As with all power converter controllers and regulators, practical limits to specification maximums must be considered for each application. For example, it is not possible to operate the TPS92515 with a switching frequency of 1 MHz, output current of 2 A, at an ambient temperature of 125°C and stay within operating limits. Conversion factors and environment must be considered. This section describes two conversion scenarios with different operating conditions that would result in approximately the same junction temperature. In each case all of the power loss factors combine to develop the device junction temperature.
Figure 24 describes a design with half the output current and a lower switching frequency compared to that shown in Figure 23. However, the design shown in Figure 24 has a higher ambient temperature, higher VIN and an additional external VCC load, resulting in similar junction temperature. Table 3 lists trade-offs and impact on temperature. In general, applications requiring high current (2 A) or a high switching frequency (> 1 MHz) provide reduced maximum ambient temperature levels.
|ILED = 1 A||VIN = 14 V|
|fSW = 500 kHz||TA = 85°C|
|ILED = 500 mA||TA = 125°C|
|fSW = 300 kHz||External VCC load = 500 µA|
|VIN = 60 V|
|FACTOR||AFFECT ON TEMPERATURE AND TRADE-OFFS|
|TA||Ambient temperature||An increase in the ambient temperatre will increase the junction temperature by the same amount.|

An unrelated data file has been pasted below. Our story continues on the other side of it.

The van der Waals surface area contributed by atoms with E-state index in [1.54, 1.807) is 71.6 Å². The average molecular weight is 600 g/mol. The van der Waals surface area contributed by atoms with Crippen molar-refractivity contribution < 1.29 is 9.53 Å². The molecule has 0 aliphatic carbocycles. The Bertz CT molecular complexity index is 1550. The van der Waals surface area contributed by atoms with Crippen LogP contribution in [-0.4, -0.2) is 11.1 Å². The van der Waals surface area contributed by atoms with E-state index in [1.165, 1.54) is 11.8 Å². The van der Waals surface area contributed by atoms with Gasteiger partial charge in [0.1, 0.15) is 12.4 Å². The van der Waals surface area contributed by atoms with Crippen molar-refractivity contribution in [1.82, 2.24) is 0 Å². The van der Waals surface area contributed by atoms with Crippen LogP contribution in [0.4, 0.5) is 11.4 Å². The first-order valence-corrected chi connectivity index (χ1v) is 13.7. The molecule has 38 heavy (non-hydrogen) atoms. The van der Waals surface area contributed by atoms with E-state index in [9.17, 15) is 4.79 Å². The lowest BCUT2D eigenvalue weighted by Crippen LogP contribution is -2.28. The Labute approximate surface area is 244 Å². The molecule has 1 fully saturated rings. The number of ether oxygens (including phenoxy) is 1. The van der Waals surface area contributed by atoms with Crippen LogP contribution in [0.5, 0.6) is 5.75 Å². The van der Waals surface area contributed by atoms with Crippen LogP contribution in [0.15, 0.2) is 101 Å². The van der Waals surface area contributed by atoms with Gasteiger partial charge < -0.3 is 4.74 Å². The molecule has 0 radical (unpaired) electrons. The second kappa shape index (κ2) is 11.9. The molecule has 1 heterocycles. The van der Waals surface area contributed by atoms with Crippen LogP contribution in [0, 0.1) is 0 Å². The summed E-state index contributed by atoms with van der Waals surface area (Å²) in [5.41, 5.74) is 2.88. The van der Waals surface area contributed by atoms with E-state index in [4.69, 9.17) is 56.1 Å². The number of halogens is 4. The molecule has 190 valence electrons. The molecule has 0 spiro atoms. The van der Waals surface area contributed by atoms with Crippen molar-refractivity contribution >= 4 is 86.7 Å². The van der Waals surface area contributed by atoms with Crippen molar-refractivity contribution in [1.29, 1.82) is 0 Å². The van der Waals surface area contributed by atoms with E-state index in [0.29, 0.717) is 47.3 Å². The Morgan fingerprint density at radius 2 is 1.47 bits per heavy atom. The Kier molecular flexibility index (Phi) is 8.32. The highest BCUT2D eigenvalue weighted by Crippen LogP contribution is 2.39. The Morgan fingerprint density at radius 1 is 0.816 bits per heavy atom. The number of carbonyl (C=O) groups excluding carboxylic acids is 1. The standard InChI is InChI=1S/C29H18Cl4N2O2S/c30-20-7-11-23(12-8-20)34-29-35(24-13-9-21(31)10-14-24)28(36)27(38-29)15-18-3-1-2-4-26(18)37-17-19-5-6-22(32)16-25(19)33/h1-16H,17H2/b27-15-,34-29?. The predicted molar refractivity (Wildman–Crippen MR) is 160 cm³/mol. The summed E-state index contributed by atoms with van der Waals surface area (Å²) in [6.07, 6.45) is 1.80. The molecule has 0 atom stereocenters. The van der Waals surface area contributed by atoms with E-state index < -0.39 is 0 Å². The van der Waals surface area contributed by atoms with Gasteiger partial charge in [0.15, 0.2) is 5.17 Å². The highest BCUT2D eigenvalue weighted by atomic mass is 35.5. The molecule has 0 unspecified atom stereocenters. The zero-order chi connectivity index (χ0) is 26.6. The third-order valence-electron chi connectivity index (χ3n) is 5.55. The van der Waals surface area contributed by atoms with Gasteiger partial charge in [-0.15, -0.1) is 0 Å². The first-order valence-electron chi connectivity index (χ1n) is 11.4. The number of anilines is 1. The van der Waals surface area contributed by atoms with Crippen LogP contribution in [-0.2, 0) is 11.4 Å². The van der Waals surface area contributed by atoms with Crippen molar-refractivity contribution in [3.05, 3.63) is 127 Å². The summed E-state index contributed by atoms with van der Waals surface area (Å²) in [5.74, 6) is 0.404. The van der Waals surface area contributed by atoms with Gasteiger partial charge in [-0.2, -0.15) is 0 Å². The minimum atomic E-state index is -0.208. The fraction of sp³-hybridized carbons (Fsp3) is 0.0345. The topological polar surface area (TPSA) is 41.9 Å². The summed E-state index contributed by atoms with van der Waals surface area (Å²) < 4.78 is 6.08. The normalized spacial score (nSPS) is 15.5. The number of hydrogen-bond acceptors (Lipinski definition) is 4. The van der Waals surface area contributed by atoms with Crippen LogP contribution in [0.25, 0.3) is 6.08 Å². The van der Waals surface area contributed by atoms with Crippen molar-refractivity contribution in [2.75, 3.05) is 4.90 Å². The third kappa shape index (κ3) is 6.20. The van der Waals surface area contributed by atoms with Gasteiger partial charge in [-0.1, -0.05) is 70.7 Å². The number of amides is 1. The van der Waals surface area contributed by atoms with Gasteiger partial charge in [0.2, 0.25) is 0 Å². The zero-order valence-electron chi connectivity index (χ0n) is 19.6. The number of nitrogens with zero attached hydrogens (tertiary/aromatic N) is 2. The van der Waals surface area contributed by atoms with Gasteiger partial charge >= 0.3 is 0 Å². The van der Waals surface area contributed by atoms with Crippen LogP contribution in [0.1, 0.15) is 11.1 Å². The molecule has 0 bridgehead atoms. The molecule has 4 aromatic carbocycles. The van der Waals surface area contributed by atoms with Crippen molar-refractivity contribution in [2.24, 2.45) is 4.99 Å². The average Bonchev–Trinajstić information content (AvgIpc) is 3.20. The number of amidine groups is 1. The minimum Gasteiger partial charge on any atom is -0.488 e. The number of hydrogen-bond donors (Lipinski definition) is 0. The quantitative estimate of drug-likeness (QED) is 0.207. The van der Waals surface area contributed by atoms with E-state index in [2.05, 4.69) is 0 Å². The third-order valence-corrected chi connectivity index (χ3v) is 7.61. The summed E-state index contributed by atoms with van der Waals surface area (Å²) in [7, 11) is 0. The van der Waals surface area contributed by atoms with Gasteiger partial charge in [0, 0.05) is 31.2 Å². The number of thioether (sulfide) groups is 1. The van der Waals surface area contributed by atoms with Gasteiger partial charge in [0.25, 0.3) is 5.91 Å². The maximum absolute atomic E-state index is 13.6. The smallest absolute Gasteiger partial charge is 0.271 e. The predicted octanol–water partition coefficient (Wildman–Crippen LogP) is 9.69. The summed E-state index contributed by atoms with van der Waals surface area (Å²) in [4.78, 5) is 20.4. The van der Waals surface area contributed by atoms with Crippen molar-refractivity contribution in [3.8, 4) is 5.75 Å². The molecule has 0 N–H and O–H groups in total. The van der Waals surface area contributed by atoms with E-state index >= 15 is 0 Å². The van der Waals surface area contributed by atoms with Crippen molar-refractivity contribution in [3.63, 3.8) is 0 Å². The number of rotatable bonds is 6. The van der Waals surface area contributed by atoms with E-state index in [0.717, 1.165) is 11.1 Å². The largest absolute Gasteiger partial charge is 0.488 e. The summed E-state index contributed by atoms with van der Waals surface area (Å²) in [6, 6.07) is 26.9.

|VIN||Input voltage||A higher input voltage results in more power developed across the internal regulator resulting in higher internal losses. A higher voltage often yields a larger step-down conversion and lower efficiency.|
|ILED||LED current||A higher LED output current results in higher power (I2R) losses in current carrying elements like the internal MOSFET.|
|IVCC(ext)||External VCC current||Current used to supply additional loads external to the TPS92515 device draw from the internal regulator. More external current results in an increased junction temperature. When an external source supplies the BOOT current internal power dissipation decreases.|
|fSW||Switching frequency||Each time the internal FET is turned ON and OFF, current must flow from VCC to the gate driver. The current drawn by a switching gate approximately equals the gate charge times the switching frequency. Power loss associated with the switching edge transitions also increase with frequency.|
|η||Efficiency||Switching conversions requiring difficult conversions (small duty cycles) have higher overall losses. These losses increase the overall temperature of the application and the device temperature.|